To boil all down- the iReceiver set-up is different, it works ok, but is harder to drive with than a normal transmitter.
Broken Parts: We did not break any big parts on the AXXE, but we did have trouble with the drivetrain. We stripped out the stock pinion under moderate use, then ended up blowing something inside the tranny after we installed a Robinson pinion.
The tires are well clamped down on the outside bead, but not on the inside. All four of the tires on our test unit came out on the inside bead. We would recommend gluing all the beads before driving the vehicle.
With this being an EZ Series machine, it is intended for new hobbyists. Still, that is no excuse for the large amounts of slop found pretty much everywhere on the buggy.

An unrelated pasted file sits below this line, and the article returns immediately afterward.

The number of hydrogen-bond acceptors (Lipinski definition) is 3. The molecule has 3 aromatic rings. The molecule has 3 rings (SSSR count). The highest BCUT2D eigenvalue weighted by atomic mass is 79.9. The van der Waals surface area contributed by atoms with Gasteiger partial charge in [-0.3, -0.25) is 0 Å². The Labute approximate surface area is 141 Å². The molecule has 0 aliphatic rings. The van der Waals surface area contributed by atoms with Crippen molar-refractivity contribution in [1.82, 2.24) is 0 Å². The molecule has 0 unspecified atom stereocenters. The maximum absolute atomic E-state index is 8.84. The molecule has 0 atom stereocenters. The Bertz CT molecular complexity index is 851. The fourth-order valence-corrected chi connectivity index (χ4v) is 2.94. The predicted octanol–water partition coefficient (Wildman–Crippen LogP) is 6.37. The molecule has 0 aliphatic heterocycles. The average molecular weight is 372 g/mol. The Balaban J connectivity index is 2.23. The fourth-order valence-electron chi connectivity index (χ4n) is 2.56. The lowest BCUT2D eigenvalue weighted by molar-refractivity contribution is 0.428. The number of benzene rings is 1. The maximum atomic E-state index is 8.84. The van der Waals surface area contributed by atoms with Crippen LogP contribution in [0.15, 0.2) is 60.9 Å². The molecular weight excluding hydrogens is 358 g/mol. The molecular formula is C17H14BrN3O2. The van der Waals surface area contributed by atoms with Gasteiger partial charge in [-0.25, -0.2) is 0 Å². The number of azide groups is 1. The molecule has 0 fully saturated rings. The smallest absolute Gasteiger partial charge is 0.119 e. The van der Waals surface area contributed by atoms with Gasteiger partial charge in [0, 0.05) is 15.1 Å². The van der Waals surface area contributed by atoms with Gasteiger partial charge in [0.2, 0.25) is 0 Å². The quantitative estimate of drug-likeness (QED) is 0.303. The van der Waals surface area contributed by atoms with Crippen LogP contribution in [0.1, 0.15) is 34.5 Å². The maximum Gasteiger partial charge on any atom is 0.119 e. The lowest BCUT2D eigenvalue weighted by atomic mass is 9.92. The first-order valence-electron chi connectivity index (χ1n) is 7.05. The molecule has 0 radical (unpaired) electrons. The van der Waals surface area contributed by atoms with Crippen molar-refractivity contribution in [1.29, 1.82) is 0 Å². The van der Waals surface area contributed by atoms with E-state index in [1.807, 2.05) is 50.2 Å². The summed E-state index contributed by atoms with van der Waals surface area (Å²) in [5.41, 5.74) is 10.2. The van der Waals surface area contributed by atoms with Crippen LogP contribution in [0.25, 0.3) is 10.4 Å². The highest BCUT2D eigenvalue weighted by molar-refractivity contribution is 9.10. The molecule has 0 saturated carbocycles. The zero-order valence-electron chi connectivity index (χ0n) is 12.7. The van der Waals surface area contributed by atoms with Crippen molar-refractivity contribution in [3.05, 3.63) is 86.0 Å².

We mounted up the optional Kyosho camera to our AXXE, how did it work? It worked ok. On some devices the video feed was too clunky to allow for FPV (first person view) driving, but on others the video feed was fine. On the better end of the spectrum the feed was clear with very little lag, on the worse, it could take a second or two for the video feed to update, making it undrivable via FPV. Is the camera worth it? Well the camera isn’t that expensive ($89), and if you’ve never driven FPV, it can give you a real taste of what it feels like.
What was the funnest thing about our AXXE? Driving around with our camera equipped model and taking various pictures and videos. We took loads of “selfies” (as seen in gallery 3, picture #1), and loads of video of various obstacles from the first person perspective. Our camera equipped model gave a whole new dimension to driving, which of course was a LOT of fun.
Also on the note of FPV driving, the steering and throttle controls are right in the way of camera feed, making it difficult to see where you are driving. We may have preferred that the steering/throttle buttons have been left off the screen completely, using only the tilt functions on the phone to control buggy, thus leaving the entire screen for the video feed.